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Take extra care on wet roads

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Traveling along our roads lately has become more treacherous thanks to persistent rainy weather. It creates an added risk in Brunswick County, where it seems motorists are surrounded by waterways at all times.

Although water is often visible on the surface of the road during and after a heavy rainfall, what motorists do not or cannot see is where the real danger lies.

“The road could be washed out and the water may be much deeper than you realize. Even if it appears intact, the roadway could collapse under the weight of your vehicle,” reads a 2009 report by the National Safety Commission. “Less than an inch of water can cause a driver to lose control. As little as six inches of rushing water has enough force to push your car off the road. Your car can float in as little as two feet of water and you could be washed away into a flooded stream or river.”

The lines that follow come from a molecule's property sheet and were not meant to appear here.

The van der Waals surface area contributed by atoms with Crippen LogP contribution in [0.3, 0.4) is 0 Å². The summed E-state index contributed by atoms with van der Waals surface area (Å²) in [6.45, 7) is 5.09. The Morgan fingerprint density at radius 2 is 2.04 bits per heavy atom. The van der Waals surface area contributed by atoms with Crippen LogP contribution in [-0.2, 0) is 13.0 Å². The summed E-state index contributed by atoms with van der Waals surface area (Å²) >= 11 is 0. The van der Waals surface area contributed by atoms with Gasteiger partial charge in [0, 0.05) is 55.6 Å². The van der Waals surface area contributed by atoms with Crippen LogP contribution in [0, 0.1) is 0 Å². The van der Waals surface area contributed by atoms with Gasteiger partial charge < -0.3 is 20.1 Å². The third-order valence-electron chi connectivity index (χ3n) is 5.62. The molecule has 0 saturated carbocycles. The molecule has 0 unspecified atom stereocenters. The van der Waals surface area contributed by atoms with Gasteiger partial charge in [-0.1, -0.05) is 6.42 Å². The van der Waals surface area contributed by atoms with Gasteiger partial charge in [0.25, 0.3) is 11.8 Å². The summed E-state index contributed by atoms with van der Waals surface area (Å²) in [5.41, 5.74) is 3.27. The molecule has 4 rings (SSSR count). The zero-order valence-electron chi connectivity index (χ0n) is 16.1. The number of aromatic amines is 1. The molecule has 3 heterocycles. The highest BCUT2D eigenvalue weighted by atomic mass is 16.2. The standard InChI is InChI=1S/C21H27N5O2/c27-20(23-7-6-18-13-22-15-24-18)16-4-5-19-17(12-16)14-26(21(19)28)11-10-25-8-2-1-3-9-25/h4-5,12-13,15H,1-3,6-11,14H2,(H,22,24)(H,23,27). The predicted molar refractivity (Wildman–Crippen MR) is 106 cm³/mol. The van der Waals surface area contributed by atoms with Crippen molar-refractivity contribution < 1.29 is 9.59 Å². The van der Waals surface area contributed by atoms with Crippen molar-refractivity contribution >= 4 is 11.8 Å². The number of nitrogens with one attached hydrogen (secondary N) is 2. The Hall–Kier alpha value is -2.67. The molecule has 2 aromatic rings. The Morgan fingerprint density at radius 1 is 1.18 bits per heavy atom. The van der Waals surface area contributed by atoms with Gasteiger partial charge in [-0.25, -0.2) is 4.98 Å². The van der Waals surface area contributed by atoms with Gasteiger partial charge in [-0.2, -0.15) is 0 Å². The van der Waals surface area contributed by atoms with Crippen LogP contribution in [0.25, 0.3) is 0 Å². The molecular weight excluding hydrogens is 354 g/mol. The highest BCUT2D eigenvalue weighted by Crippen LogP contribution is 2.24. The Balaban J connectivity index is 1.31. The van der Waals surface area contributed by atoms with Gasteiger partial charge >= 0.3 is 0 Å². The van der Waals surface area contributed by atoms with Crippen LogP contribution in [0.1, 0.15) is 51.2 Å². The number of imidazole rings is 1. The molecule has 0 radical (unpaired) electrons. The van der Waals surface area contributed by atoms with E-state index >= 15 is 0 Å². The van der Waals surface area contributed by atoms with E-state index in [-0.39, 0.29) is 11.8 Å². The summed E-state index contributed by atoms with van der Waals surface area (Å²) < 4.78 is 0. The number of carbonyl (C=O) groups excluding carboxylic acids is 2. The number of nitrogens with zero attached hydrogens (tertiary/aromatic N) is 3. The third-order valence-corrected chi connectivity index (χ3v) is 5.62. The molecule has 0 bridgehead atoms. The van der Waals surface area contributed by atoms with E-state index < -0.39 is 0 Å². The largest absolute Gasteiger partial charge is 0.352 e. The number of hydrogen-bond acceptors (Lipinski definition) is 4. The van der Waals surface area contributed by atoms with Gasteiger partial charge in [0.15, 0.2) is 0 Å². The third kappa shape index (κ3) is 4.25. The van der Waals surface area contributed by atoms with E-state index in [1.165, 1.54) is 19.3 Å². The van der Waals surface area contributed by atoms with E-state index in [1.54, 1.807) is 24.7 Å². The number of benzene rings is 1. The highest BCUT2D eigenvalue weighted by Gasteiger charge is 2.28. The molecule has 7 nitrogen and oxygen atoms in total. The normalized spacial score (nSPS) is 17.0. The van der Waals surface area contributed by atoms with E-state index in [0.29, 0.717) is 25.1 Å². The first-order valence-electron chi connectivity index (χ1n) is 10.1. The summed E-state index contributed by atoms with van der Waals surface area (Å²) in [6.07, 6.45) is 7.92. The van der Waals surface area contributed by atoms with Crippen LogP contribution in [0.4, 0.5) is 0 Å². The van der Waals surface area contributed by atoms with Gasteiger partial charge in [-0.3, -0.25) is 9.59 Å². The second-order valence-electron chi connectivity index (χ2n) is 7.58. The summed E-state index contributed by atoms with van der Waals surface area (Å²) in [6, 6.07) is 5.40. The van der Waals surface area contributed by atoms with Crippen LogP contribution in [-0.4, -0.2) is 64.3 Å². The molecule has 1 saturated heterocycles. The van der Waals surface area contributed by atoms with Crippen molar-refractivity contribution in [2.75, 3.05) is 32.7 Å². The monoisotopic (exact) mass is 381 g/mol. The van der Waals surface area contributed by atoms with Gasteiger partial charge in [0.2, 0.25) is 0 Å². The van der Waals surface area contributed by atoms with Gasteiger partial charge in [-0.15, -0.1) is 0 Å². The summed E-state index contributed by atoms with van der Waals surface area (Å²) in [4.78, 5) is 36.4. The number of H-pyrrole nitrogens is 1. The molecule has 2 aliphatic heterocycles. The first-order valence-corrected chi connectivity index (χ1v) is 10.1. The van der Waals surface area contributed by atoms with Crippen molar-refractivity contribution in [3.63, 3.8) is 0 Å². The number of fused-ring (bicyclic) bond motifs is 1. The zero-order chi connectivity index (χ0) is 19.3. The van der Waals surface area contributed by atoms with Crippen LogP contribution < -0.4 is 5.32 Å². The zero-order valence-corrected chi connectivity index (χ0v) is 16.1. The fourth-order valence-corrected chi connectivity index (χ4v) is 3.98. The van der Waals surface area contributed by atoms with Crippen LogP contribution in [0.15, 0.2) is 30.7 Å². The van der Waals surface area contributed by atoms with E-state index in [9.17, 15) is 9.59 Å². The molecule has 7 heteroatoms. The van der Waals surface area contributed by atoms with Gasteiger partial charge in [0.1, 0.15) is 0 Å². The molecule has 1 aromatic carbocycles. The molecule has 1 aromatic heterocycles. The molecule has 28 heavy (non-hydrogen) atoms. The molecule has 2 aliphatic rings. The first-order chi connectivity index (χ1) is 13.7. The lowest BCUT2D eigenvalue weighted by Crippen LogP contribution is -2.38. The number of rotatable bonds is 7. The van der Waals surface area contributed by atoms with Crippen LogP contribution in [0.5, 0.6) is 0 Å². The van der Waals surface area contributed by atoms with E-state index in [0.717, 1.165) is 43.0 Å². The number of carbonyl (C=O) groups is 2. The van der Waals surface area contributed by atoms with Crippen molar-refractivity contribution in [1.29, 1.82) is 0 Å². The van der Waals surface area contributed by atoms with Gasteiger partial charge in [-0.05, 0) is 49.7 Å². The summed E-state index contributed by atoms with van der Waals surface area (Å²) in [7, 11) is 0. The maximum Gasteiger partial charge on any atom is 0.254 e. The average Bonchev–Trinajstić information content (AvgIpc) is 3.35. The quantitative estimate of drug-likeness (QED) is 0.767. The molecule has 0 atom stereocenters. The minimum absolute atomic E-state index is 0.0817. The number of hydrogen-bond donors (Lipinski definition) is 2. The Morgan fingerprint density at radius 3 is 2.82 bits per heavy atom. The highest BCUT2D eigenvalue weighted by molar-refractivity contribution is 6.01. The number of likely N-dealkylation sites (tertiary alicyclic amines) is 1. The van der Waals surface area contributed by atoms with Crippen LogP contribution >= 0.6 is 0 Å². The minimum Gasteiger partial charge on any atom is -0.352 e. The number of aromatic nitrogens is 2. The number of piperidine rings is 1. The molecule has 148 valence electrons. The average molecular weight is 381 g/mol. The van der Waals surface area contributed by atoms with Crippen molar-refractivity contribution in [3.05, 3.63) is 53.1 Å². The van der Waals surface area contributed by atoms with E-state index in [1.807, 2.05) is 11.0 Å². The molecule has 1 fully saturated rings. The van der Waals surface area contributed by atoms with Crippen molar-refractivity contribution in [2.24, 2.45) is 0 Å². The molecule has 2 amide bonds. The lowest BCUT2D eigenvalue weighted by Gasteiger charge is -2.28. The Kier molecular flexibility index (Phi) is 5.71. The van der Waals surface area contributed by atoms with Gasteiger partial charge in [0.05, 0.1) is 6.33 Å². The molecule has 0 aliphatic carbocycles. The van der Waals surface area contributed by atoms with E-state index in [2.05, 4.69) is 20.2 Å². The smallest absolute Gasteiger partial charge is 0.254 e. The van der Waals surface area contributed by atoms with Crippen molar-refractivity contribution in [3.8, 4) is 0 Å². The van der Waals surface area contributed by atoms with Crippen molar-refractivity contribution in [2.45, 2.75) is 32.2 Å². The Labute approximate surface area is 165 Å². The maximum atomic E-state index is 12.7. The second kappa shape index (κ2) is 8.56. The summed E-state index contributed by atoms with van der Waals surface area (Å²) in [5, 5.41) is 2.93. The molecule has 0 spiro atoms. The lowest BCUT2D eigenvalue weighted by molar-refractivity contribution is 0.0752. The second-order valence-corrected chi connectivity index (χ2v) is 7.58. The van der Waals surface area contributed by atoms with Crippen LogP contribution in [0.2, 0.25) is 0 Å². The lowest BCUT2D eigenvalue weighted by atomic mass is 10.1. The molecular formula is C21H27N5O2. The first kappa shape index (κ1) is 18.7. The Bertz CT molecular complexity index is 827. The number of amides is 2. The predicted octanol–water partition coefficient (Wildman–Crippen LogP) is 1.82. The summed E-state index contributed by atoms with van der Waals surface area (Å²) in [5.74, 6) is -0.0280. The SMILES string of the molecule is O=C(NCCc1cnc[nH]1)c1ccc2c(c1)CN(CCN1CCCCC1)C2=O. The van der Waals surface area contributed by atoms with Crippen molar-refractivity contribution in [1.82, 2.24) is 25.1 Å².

Roads are the slickest once rain has begun to fall, especially if it has not rained for a while, according to the North Carolina Department of Transportation. For the first 10 to 15 minutes, the rain combines with dirt, dust, oil, grease and rubber to create a slippery surface.

It is best if motorists stay off the roads in bad weather, but it is not always realistic. Here are some tips from NCDOT to help drivers navigate wet roads more safely:

  • Allow more travel time and keep vehicle tires and brakes in good working condition.
  • Reduce your speed and drive defensively. Motorists should drive at least five to 10 mph slower on wet pavement and allow at least twice the normal following distance between cars to provide ample room for stopping.
  • Turn on your low beam headlights and use the defroster to increase visibility whether it is day or night. North Carolina law states motorists must use their headlights at all times while using windshield wipers regardless of the time of day. High beams could reflect off the fog and decrease visibility.
  • If possible, stay in the middle lane. Most American roads are higher in the middle, so there is a greater chance of water runoff and standing water in the side lanes.
  • After driving through a puddle, tap your brake pedal to help dry your brake rotors.
  • Do not try to cross running water.
  • Do not drive through flooded areas.
  • Know what to do if your car begins to hydroplane. If your car starts to hydroplane, take your foot off the gas, but do not stomp on the brakes. Instead, apply the brakes in a steady, slightly firm manner, and steer in the direction of the skid.

For NCDOT real-time road condition reports, call 511 or go to http://tims.ncdot.gov/tims/RegionSummary.aspx?re=9.

Please drive carefully, no matter what the weather.